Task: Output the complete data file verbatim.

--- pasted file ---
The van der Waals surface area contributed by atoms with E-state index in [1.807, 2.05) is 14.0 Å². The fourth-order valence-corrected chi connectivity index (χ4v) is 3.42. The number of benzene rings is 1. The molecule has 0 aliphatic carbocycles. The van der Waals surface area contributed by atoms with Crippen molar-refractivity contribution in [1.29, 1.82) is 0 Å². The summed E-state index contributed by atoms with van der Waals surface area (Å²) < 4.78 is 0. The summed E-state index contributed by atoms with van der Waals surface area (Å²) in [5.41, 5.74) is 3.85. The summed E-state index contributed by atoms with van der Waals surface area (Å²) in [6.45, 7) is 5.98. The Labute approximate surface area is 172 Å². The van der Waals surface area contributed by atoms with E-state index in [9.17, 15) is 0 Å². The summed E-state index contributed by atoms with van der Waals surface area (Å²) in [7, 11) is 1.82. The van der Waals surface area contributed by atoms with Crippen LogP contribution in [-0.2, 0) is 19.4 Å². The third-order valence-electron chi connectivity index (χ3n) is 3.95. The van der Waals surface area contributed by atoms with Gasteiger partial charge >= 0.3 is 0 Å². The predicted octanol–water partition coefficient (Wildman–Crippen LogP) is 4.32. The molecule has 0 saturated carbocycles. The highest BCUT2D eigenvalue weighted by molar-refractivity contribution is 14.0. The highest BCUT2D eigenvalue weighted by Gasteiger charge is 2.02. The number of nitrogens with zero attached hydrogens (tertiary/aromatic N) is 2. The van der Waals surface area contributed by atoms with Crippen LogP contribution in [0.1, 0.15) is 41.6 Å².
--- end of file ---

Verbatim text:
The van der Waals surface area contributed by atoms with E-state index in [1.807, 2.05) is 14.0 Å². The fourth-order valence-corrected chi connectivity index (χ4v) is 3.42. The number of benzene rings is 1. The molecule has 0 aliphatic carbocycles. The van der Waals surface area contributed by atoms with Crippen molar-refractivity contribution in [1.29, 1.82) is 0 Å². The summed E-state index contributed by atoms with van der Waals surface area (Å²) < 4.78 is 0. The summed E-state index contributed by atoms with van der Waals surface area (Å²) in [5.41, 5.74) is 3.85. The summed E-state index contributed by atoms with van der Waals surface area (Å²) in [6.45, 7) is 5.98. The Labute approximate surface area is 172 Å². The van der Waals surface area contributed by atoms with E-state index in [9.17, 15) is 0 Å². The summed E-state index contributed by atoms with van der Waals surface area (Å²) in [7, 11) is 1.82. The van der Waals surface area contributed by atoms with Crippen LogP contribution in [-0.2, 0) is 19.4 Å². The third-order valence-electron chi connectivity index (χ3n) is 3.95. The van der Waals surface area contributed by atoms with Gasteiger partial charge >= 0.3 is 0 Å². The predicted octanol–water partition coefficient (Wildman–Crippen LogP) is 4.32. The molecule has 0 saturated carbocycles. The highest BCUT2D eigenvalue weighted by molar-refractivity contribution is 14.0. The highest BCUT2D eigenvalue weighted by Gasteiger charge is 2.02. The number of nitrogens with zero attached hydrogens (tertiary/aromatic N) is 2. The van der Waals surface area contributed by atoms with Crippen LogP contribution in [0.1, 0.15) is 41.6 Å².